Sets guidelines for law enforcement officers entering and searching buildings or private land. Passed house. Senate amended to make it a legislative study, that during the 2019-20 interim, legislative management shall consider studying the fourth amendment of the Constitution of the United States, including the investigation, search and seizure of private land, livestock and buildings, and report findings and recommendations to the sixty-seventh legislative assembly.
Would establish a Missouri River council to provide for the acquisition and management of the shoreline of the Missouri River.
Requires traps or snares for furbearers to be checked at least every 48 hours.
Defines a dangerous and concealed weapon.
Would allow a nonresident who owns land in North Dakota, or any member of the family residing with the nonresident, to purchase a nonresident landowner trapping license for $100 to trap on the land. Passed senate. Failed house.
Would allow anglers to purchase a lifetime fishing license.
Would allow a nonresident to purchase a statewide waterfowl license for $500 that is valid for the remainder of the season after the first week.
Would allow a live bait wholesaler or vendor to transport into the state and sell live white suckers to be used as bait in the Red River.
Would allow taxidermists or meat processors to receive certification for handling, sterilization and processing of big game animals from areas with documented cases of chronic wasting disease. In addition, an individual may transport from within or into the state for taxidermy or meat processing purposes the carcass of big game animals from an area documented with CWD.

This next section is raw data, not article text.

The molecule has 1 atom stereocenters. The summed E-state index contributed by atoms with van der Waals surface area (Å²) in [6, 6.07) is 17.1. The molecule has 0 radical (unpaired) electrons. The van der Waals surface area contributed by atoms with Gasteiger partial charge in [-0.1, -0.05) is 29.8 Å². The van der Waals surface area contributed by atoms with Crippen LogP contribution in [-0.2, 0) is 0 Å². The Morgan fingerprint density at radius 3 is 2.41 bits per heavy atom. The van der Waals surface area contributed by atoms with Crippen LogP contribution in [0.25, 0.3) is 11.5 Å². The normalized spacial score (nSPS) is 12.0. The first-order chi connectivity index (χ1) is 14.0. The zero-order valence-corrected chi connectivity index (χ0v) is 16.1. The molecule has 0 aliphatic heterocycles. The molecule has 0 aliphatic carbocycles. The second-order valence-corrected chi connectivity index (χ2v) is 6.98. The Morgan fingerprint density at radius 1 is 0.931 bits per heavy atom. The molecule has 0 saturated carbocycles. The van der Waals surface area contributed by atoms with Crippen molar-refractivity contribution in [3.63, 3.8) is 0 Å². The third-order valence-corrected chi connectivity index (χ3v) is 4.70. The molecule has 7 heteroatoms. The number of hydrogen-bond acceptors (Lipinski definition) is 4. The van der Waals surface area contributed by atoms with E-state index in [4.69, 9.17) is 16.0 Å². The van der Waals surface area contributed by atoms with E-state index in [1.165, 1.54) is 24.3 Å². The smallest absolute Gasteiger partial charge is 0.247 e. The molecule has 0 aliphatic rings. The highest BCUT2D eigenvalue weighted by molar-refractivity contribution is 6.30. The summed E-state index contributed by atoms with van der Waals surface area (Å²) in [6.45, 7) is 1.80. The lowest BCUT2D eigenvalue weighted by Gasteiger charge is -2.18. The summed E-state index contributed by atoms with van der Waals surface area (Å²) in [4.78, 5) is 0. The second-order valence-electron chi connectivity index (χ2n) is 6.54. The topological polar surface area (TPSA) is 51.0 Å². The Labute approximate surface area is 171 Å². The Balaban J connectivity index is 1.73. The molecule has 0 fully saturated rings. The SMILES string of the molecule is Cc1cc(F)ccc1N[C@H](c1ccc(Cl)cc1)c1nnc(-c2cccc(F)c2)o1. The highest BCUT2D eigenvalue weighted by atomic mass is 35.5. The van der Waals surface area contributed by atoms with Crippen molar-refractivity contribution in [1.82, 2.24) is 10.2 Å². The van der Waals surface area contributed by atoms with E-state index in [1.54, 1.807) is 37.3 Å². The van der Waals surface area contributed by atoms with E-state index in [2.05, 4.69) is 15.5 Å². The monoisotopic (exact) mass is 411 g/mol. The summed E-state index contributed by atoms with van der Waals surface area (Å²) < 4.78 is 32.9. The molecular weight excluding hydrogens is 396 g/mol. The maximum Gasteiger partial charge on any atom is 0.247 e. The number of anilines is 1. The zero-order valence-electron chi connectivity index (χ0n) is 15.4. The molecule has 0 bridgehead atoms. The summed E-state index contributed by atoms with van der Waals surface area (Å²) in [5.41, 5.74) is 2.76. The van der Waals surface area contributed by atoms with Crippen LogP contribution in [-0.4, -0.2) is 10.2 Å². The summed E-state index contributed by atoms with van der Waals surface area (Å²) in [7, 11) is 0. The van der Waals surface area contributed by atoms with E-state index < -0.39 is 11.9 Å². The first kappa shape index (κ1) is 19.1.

Relates to big game gratis license eligibility.
Defines who is eligible for a gratis tag for hunting moose, and allows applicants to apply annually regardless if already issued a license.
Grants provided by the Outdoor Heritage Fund would no longer give preference to those that enhanced conservation practices, and adds a requirement that ensures a geographical balance of members is maintained.
Allows a nonresident to purchase a waterfowl license that is valid for three four-day periods for $200, and $50 of the fee must be used for the Private Land Open To Sportsmen program. Passed senate. Failed house.